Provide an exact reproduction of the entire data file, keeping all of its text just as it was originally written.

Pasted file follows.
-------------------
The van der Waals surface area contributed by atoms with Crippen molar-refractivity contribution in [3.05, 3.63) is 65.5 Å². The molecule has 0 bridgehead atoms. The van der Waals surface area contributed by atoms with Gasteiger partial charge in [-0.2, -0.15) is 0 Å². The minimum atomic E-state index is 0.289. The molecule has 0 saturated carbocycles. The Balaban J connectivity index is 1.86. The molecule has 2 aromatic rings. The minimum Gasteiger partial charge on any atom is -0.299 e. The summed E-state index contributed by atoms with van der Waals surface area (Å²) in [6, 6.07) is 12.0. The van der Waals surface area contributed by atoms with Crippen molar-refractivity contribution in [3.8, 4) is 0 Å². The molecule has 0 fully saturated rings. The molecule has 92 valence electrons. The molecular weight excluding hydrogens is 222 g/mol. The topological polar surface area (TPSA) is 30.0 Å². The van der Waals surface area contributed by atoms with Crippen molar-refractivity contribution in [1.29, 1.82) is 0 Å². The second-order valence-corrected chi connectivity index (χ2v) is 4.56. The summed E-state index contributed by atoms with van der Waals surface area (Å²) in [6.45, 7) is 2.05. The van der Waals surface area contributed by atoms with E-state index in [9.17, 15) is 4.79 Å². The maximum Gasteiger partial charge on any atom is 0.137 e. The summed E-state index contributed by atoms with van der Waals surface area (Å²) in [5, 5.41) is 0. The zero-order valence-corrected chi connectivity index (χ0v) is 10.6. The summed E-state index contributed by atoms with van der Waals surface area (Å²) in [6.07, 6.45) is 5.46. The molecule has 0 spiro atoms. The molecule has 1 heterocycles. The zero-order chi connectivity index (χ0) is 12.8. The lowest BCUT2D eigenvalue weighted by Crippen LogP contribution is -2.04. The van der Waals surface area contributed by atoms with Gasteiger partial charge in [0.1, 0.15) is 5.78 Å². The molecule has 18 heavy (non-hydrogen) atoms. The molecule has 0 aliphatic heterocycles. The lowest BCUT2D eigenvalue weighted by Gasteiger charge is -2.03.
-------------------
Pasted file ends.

The van der Waals surface area contributed by atoms with Crippen molar-refractivity contribution in [3.05, 3.63) is 65.5 Å². The molecule has 0 bridgehead atoms. The van der Waals surface area contributed by atoms with Gasteiger partial charge in [-0.2, -0.15) is 0 Å². The minimum atomic E-state index is 0.289. The molecule has 0 saturated carbocycles. The Balaban J connectivity index is 1.86. The molecule has 2 aromatic rings. The minimum Gasteiger partial charge on any atom is -0.299 e. The summed E-state index contributed by atoms with van der Waals surface area (Å²) in [6, 6.07) is 12.0. The van der Waals surface area contributed by atoms with Crippen molar-refractivity contribution in [3.8, 4) is 0 Å². The molecule has 0 fully saturated rings. The molecule has 92 valence electrons. The molecular weight excluding hydrogens is 222 g/mol. The topological polar surface area (TPSA) is 30.0 Å². The van der Waals surface area contributed by atoms with Crippen molar-refractivity contribution in [1.29, 1.82) is 0 Å². The second-order valence-corrected chi connectivity index (χ2v) is 4.56. The summed E-state index contributed by atoms with van der Waals surface area (Å²) in [6.45, 7) is 2.05. The van der Waals surface area contributed by atoms with E-state index in [9.17, 15) is 4.79 Å². The maximum Gasteiger partial charge on any atom is 0.137 e. The summed E-state index contributed by atoms with van der Waals surface area (Å²) in [5, 5.41) is 0. The zero-order valence-corrected chi connectivity index (χ0v) is 10.6. The summed E-state index contributed by atoms with van der Waals surface area (Å²) in [6.07, 6.45) is 5.46. The molecule has 0 spiro atoms. The molecule has 1 heterocycles. The zero-order chi connectivity index (χ0) is 12.8. The lowest BCUT2D eigenvalue weighted by Crippen LogP contribution is -2.04. The van der Waals surface area contributed by atoms with Gasteiger partial charge in [0.1, 0.15) is 5.78 Å². The molecule has 18 heavy (non-hydrogen) atoms. The molecule has 0 aliphatic heterocycles. The lowest BCUT2D eigenvalue weighted by Gasteiger charge is -2.03.